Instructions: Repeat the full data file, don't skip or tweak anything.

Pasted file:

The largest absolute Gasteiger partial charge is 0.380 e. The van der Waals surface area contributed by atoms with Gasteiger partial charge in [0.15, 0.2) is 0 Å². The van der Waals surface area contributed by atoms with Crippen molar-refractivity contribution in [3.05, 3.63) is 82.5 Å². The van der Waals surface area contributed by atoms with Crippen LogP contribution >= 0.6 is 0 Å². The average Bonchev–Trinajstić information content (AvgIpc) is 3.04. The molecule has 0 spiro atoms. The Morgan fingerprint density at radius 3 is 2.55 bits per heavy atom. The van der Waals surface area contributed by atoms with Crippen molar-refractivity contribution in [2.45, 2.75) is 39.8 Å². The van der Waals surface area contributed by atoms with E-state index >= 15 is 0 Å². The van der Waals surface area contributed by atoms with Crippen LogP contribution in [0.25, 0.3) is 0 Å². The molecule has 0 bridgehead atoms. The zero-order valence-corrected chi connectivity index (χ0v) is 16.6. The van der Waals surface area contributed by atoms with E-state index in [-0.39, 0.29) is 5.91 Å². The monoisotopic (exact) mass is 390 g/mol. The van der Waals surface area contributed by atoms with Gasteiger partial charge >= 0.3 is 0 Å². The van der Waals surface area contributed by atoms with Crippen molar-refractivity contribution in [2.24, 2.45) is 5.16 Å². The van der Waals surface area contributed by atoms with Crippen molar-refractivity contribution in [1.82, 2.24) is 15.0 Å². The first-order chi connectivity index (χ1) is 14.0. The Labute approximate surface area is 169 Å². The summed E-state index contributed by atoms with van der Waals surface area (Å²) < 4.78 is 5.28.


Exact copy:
The largest absolute Gasteiger partial charge is 0.380 e. The van der Waals surface area contributed by atoms with Gasteiger partial charge in [0.15, 0.2) is 0 Å². The van der Waals surface area contributed by atoms with Crippen molar-refractivity contribution in [3.05, 3.63) is 82.5 Å². The van der Waals surface area contributed by atoms with Crippen LogP contribution >= 0.6 is 0 Å². The average Bonchev–Trinajstić information content (AvgIpc) is 3.04. The molecule has 0 spiro atoms. The Morgan fingerprint density at radius 3 is 2.55 bits per heavy atom. The van der Waals surface area contributed by atoms with Crippen molar-refractivity contribution in [2.45, 2.75) is 39.8 Å². The van der Waals surface area contributed by atoms with E-state index >= 15 is 0 Å². The van der Waals surface area contributed by atoms with Crippen LogP contribution in [0.25, 0.3) is 0 Å². The molecule has 0 bridgehead atoms. The zero-order valence-corrected chi connectivity index (χ0v) is 16.6. The van der Waals surface area contributed by atoms with E-state index in [-0.39, 0.29) is 5.91 Å². The monoisotopic (exact) mass is 390 g/mol. The van der Waals surface area contributed by atoms with Gasteiger partial charge >= 0.3 is 0 Å². The van der Waals surface area contributed by atoms with Crippen molar-refractivity contribution in [2.24, 2.45) is 5.16 Å². The van der Waals surface area contributed by atoms with Crippen molar-refractivity contribution in [1.82, 2.24) is 15.0 Å². The first-order chi connectivity index (χ1) is 14.0. The Labute approximate surface area is 169 Å². The summed E-state index contributed by atoms with van der Waals surface area (Å²) < 4.78 is 5.28.